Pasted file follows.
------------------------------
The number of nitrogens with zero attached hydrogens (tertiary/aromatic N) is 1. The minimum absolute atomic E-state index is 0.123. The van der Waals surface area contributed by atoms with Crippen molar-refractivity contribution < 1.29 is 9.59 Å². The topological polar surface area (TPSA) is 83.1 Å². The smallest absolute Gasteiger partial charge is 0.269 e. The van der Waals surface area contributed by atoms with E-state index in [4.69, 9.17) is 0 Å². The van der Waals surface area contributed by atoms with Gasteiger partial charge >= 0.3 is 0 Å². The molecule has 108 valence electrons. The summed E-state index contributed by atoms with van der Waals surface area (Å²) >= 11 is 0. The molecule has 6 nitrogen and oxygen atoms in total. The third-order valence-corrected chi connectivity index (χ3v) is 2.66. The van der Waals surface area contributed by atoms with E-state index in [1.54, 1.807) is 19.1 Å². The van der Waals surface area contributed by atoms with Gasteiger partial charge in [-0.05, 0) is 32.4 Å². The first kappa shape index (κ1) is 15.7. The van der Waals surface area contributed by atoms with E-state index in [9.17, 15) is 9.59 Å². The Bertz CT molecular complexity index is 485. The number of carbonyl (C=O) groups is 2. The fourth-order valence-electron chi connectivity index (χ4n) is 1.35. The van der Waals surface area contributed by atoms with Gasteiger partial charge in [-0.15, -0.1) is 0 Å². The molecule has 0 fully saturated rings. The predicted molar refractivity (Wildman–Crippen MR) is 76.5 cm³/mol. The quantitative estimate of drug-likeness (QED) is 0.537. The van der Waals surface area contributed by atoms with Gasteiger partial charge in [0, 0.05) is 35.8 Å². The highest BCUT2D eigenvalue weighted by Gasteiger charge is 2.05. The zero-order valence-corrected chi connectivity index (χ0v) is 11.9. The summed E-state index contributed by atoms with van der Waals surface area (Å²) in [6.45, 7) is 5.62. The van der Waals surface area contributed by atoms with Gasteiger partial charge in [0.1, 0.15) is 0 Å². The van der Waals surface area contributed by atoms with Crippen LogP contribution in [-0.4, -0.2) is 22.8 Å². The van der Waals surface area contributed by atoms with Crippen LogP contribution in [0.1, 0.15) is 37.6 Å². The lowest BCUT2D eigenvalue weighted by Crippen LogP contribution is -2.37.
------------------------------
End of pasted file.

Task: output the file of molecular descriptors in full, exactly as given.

The number of nitrogens with zero attached hydrogens (tertiary/aromatic N) is 1. The minimum absolute atomic E-state index is 0.123. The van der Waals surface area contributed by atoms with Crippen molar-refractivity contribution < 1.29 is 9.59 Å². The topological polar surface area (TPSA) is 83.1 Å². The smallest absolute Gasteiger partial charge is 0.269 e. The van der Waals surface area contributed by atoms with E-state index in [4.69, 9.17) is 0 Å². The van der Waals surface area contributed by atoms with Gasteiger partial charge >= 0.3 is 0 Å². The molecule has 108 valence electrons. The summed E-state index contributed by atoms with van der Waals surface area (Å²) >= 11 is 0. The molecule has 6 nitrogen and oxygen atoms in total. The third-order valence-corrected chi connectivity index (χ3v) is 2.66. The van der Waals surface area contributed by atoms with E-state index in [1.54, 1.807) is 19.1 Å². The van der Waals surface area contributed by atoms with Gasteiger partial charge in [-0.05, 0) is 32.4 Å². The first kappa shape index (κ1) is 15.7. The van der Waals surface area contributed by atoms with E-state index in [9.17, 15) is 9.59 Å². The Bertz CT molecular complexity index is 485. The number of carbonyl (C=O) groups is 2. The fourth-order valence-electron chi connectivity index (χ4n) is 1.35. The van der Waals surface area contributed by atoms with Gasteiger partial charge in [-0.15, -0.1) is 0 Å². The molecule has 0 fully saturated rings. The predicted molar refractivity (Wildman–Crippen MR) is 76.5 cm³/mol. The quantitative estimate of drug-likeness (QED) is 0.537. The van der Waals surface area contributed by atoms with Gasteiger partial charge in [0, 0.05) is 35.8 Å². The highest BCUT2D eigenvalue weighted by Gasteiger charge is 2.05. The zero-order valence-corrected chi connectivity index (χ0v) is 11.9. The summed E-state index contributed by atoms with van der Waals surface area (Å²) in [6.45, 7) is 5.62. The van der Waals surface area contributed by atoms with Gasteiger partial charge in [0.1, 0.15) is 0 Å². The van der Waals surface area contributed by atoms with Crippen LogP contribution in [-0.4, -0.2) is 22.8 Å². The van der Waals surface area contributed by atoms with Crippen LogP contribution in [0.1, 0.15) is 37.6 Å². The lowest BCUT2D eigenvalue weighted by Crippen LogP contribution is -2.37.